NETFLIX is working on a feature that could make it more difficult for users to share their password with friends and family.

Some users reported being met with a screen reading: “If you don’t live with the owner of this account, you need your own account to keep watching.”

Viewers are reportedly given the option to verify their identity through a code sent to the account’s owner or can choose to complete the process later.

In a statement, Netflix said: “This test is designed to help ensure that people using Netflix accounts are authorised to do so.”


The move could lead to a crackdown on the sharing of passwords.

However, Netflix has previously said it was happy for account owners to share their passwords.

Speaking in 2016, CEO Reed Hastings said the company had “no plans” on a crackdown.

He said: “Password sharing is something you have to learn to live with, because there’s so much legitimate password sharing, like you sharing with your spouse, with your kids. So there’s no bright line, and we’re doing fine as is.”

According to the Netflix terms of service, account details should “not be shared with individuals beyond your household”.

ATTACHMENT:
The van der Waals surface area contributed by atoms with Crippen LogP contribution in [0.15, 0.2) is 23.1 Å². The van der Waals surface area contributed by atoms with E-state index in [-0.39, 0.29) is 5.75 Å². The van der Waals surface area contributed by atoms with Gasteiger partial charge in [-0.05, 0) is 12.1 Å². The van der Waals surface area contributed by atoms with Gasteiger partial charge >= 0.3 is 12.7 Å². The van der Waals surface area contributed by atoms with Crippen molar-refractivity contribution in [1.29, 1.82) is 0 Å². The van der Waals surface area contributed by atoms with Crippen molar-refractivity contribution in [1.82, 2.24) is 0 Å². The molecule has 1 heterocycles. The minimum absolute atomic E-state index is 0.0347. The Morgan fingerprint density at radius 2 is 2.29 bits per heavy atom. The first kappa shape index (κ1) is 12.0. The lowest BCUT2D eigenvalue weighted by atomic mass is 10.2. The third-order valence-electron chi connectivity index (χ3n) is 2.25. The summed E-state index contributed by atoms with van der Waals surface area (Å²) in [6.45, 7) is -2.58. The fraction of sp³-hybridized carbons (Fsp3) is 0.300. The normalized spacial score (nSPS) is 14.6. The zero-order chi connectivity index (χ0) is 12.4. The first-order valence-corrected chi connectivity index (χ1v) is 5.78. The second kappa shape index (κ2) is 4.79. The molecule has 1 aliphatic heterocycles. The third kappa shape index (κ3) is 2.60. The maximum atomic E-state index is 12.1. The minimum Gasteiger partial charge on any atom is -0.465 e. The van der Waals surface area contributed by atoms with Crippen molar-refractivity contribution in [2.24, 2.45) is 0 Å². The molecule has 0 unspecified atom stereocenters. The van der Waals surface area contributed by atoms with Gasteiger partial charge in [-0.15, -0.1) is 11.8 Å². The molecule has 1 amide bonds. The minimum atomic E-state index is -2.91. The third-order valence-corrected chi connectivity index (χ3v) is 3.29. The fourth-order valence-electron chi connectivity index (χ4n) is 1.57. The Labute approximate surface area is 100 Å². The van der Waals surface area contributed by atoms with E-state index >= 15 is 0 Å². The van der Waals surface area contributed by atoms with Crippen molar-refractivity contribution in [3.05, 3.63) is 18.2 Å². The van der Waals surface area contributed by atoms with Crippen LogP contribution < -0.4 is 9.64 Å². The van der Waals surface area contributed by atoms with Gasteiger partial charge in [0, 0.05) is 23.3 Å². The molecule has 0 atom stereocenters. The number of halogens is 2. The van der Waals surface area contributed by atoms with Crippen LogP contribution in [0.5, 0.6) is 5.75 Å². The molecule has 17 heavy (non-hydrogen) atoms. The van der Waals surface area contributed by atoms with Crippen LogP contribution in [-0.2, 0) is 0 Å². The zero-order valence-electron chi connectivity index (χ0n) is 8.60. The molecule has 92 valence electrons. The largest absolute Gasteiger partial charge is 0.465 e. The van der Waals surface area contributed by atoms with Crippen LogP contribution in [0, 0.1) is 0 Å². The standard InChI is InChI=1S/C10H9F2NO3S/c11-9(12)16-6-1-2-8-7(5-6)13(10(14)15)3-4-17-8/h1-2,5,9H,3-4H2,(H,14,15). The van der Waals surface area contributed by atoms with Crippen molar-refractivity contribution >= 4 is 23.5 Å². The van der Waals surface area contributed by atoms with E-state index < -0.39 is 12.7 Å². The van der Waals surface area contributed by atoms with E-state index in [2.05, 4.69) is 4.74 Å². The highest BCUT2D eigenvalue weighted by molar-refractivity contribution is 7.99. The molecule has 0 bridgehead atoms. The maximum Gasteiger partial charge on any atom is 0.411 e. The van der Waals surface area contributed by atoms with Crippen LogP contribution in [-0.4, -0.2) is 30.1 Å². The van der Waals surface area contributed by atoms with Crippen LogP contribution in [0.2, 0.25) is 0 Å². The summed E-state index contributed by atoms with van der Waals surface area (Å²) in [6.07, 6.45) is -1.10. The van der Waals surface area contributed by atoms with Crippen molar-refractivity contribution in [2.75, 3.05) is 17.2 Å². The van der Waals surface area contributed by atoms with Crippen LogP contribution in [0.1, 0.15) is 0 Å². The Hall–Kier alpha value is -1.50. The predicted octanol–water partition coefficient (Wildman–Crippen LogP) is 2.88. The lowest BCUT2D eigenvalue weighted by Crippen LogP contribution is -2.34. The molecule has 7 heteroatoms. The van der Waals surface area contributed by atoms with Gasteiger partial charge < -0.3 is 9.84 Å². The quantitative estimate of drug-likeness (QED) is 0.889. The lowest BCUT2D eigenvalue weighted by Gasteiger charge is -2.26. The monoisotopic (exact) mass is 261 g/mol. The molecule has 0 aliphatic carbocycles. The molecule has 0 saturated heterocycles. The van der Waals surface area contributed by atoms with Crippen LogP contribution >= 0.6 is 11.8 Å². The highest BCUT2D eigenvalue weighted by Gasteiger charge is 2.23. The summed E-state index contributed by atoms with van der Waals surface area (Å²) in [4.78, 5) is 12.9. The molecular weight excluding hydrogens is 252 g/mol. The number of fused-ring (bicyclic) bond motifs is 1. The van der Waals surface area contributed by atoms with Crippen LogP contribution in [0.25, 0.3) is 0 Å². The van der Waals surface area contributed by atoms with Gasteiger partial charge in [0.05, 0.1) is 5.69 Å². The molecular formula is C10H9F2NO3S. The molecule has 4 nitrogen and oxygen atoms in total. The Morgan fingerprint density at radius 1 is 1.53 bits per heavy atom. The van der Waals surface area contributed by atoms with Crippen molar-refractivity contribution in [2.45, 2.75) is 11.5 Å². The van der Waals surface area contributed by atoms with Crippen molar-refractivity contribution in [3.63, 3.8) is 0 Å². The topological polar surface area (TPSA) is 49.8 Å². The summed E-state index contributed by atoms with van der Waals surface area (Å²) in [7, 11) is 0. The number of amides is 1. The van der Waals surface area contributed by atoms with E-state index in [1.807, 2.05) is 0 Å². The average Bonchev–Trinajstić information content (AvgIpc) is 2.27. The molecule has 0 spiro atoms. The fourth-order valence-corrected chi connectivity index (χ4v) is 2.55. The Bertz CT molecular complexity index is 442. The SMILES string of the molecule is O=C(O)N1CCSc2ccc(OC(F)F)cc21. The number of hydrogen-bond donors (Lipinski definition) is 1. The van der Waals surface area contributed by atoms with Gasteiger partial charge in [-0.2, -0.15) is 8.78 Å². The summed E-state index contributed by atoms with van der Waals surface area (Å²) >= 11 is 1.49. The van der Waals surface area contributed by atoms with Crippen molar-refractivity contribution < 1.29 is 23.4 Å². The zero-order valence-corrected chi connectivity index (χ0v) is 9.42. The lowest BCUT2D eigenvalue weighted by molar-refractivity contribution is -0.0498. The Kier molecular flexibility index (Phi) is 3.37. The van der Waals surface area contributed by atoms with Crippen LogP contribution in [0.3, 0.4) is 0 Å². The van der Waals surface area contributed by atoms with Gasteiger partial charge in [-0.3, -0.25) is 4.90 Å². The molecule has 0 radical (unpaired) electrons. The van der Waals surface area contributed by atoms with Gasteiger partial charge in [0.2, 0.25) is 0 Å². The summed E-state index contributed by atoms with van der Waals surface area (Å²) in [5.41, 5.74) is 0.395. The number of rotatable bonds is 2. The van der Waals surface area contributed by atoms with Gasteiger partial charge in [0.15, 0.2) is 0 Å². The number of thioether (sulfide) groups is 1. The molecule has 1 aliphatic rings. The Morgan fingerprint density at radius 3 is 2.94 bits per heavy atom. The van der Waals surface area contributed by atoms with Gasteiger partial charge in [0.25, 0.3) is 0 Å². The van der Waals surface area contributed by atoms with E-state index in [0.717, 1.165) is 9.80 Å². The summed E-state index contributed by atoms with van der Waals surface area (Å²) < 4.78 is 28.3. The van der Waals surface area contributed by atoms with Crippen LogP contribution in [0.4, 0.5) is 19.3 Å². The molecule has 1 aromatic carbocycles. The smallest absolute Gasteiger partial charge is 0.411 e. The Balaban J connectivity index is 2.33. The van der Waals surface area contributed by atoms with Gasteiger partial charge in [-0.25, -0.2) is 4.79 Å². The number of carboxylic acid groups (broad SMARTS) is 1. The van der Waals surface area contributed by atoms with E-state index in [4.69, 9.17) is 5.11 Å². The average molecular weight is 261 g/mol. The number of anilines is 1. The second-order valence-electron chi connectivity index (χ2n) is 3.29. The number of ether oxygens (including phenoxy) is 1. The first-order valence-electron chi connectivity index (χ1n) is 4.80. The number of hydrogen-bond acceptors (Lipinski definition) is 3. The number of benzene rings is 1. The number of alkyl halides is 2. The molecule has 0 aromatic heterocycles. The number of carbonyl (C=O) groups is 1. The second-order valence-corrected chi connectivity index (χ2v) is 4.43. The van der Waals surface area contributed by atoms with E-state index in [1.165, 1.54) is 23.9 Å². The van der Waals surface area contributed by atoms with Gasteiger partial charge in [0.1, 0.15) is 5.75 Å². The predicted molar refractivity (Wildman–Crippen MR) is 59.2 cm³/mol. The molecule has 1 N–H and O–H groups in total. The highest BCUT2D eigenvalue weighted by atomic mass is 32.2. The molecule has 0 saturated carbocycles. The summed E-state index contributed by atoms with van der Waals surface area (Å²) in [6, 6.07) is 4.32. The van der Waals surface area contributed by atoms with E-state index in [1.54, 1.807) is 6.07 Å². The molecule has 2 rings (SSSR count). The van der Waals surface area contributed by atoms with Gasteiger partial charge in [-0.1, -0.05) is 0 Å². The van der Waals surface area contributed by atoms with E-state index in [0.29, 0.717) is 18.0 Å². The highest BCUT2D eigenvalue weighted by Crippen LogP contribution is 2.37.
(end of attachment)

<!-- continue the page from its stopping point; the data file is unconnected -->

In the UK, a monthly subscription ranges in cost from £5.99 to £13.99, depending on the package.

Last month, the streaming giant increased its standard package – which allows two screens to access an account, as well as HD – by £1 per month, from £8.99 to £9.99.

The premium package – providing four-screen access per account and Ultra HD – was bumped up by £2, from £11.99 to £13.99, while the one-screen non-HD basic plan will remain at £5.99 per month.

Netflix said the price hikes are essential to reflect the “significant investments” it has made in new TV shows and films.

“This year we’re spending over one billion dollars in the UK on new, locally made films, series and documentaries, helping to create thousands of jobs and showcasing British storytelling at its best – with everything from The Crown to Sex Education and Top Boy, plus many, many more,” a Netflix spokesperson said.

They added: “Our price change reflects the significant investments we’ve made in new TV shows and films, as well as improvements to our product.”

In January the company, boosted by months of lockdown, revealed it had more than 203 million subscribers, making it the world’s leading streaming service.